The Executive highlighted that a company such as his, which is family based and has its headquarters in Venezuela, does not travel “7,000 kilometres” to open one shopping centre, and he added that in Spain his company’s focus is very much placed on the most populous cities -Barcelona, Sevilla, Bilbao, Valencia, etc-.

Although the group is strongly committed to the “outlet” format, it does not rule out opening “traditional” shopping centres in some of the cities, although, in both cases, they would be accompanied by leisure and restaurant facilities.

In this sense, he highlighted that the Sambil Outlet will have the largest wind tunnel in Europe and the most modern cinema screens, which will be run by the Odeon chain, which is working to make cinema-going more “accessible”.

Moreover, it will house the largest Simply (Alcampo) supermarket in the Community of Madrid.

The company thinks that between 5 and 6 million people will pass through the doors of its centre in Leganés during its first year of activity. It has faith in the success of the “outlet” format combined with leisure, which is currently fashionable in countries such as the USA (…).

“Post-crisis, the Spanish consumer is much more rational than emotional” stated the Director of Sambil in Spain, Arnold Moreno, who confirmed that the centre will open with an occupancy rate of at least 80%.

Sambil Outlet will have stores from discount brands such as For&From (the Inditex group’s footwear label), Mango, Fifty Factory (Cortefiel), Décimas and Xti, as well as “low cost” fashion stores.

The Sambil Group has constructed more than 500 residential buildings and offices and owns a portfolio of eight hotels and thirteen shopping centres – ten located in Venezuela, one in the Dominican Republic and one in Curaçao.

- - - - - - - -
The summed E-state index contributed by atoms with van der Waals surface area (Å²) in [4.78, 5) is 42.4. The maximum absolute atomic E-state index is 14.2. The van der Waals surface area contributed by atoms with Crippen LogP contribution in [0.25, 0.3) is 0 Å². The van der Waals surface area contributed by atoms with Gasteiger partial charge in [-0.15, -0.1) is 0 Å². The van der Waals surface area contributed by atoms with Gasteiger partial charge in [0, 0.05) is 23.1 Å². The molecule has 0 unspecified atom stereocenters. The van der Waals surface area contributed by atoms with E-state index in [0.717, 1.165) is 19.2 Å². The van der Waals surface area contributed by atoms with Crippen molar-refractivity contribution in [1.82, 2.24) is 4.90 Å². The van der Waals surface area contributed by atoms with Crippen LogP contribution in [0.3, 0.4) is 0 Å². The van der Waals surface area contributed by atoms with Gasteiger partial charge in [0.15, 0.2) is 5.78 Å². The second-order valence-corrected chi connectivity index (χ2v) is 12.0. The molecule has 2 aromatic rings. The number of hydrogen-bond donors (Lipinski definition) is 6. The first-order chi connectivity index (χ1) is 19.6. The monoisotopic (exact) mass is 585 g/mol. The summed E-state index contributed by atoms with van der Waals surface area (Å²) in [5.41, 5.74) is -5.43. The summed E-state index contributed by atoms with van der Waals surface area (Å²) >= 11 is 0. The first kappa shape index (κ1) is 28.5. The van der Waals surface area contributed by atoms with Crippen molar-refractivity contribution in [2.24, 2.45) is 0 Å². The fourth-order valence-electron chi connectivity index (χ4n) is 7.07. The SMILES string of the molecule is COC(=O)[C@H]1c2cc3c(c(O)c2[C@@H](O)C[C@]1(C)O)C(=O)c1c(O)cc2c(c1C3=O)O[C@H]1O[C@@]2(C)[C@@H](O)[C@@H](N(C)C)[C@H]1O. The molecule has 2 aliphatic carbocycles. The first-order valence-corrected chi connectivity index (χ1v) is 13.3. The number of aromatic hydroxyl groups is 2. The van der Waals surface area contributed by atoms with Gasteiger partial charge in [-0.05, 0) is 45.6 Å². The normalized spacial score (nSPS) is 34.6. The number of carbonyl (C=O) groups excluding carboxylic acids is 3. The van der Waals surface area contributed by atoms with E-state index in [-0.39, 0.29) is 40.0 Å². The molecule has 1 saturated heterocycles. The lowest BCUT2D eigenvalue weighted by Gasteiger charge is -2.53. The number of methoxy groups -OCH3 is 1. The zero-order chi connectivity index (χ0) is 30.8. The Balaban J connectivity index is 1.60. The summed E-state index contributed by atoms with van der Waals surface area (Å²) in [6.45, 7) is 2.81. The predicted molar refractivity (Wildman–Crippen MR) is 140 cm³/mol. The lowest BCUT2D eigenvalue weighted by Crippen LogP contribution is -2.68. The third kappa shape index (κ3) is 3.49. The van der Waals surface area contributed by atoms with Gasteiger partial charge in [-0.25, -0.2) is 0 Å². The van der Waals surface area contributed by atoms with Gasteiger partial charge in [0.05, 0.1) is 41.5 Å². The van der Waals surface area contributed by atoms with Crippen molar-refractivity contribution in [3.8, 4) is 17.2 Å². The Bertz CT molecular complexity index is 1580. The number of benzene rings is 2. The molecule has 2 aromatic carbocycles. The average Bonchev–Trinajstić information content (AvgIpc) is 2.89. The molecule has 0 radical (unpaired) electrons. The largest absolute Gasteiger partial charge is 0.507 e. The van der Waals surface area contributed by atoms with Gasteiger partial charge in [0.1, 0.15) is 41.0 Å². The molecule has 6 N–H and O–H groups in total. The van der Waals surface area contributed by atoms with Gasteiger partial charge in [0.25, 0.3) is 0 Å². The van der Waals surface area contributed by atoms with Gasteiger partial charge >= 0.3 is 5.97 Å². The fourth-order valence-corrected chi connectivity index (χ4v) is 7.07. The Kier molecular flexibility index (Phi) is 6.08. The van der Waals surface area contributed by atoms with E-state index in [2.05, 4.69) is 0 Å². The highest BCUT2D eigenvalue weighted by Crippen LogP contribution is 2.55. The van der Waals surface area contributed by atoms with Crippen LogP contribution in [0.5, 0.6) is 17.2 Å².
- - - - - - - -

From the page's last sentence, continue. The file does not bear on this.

Original story: Mis Locales

Translation: Carmel Drake

Spain’s Largest Outlet Centre Will Open In March 2017

19 September 2016 – El Economista

Sambil Outlet, the largest outlet and leisure centre in Spain, located in Leganés (Madrid), will open its doors at the end of March next year, after an investment of €55 million and more than four years of work to prepare it for occupancy.

The new facilities, which will include the largest wind tunnel in Europe and will have a gross leasable surface area of 42,000 sqm, will open on the site of the ill-fated “M-40” shopping centre, which had remained closed for years before it was acquired by the Venezuelan group Sambil at the end of 2012.

“Fortunately, the project is going well despite the economic fluctuations in Spain. When we first got involved, the crisis was still very much alive”, explained the Director of Sambil España, Arnold Moreno, in an interview. He also said that the objective is to open the centre with an occupancy rate of at least 80%.

Sambil Outlet, which will provide direct employment for around 1,000 people, will generate another 1,500 indirect jobs and will house brands such as Inditex (with a shoe store), Mango, Fifty Factory (Cortefiel), Xti and Mustang. It is the Venezuelan group’s first project in Spain, but it will not be its last.

“It is our first foray into Spain. Financially, it would not be feasible for us to have just one centre in the country, given that our headquarters are located more than 7,000 km away”, said Moreno, who also indicated that his company is considering several alternatives in this regard.

Logically, in terms of possible locations for a new Sambil outlet, “we are looking at other major cities”, such as Barcelona, Valencia, Sevilla and Bilbao, but given that we are a family company and not an investment fund, we are being “very cautious”.

“We are convinced that, following the crisis, the Spanish population is demanding an excellent price/quality relationship, it wants smart purchases. There has been a change in this respect, people are taking more care with their spending”, said Moreno, who, by way of example, explained that in the last year just two new shopping centres have been opened compared with 150 outlets (where surplus high-end branded products are sold at low prices).

As for the extent to which the economic situation in Venezuela may affect the firm’s expansion in Spain, Moreno explained that, although it may weigh down on future operations, we have “been experiencing shortages for seventeen years, this situation is nothing new for us”.

“Our local businesses are still functioning but a very low efficiency because the country has a lot of economic, political and social problems”, he lamented. The Sambil group specialises in the construction of office buildings, homes, hotels and shopping centres.

Original story: El Economista

Translation: Carmel Drake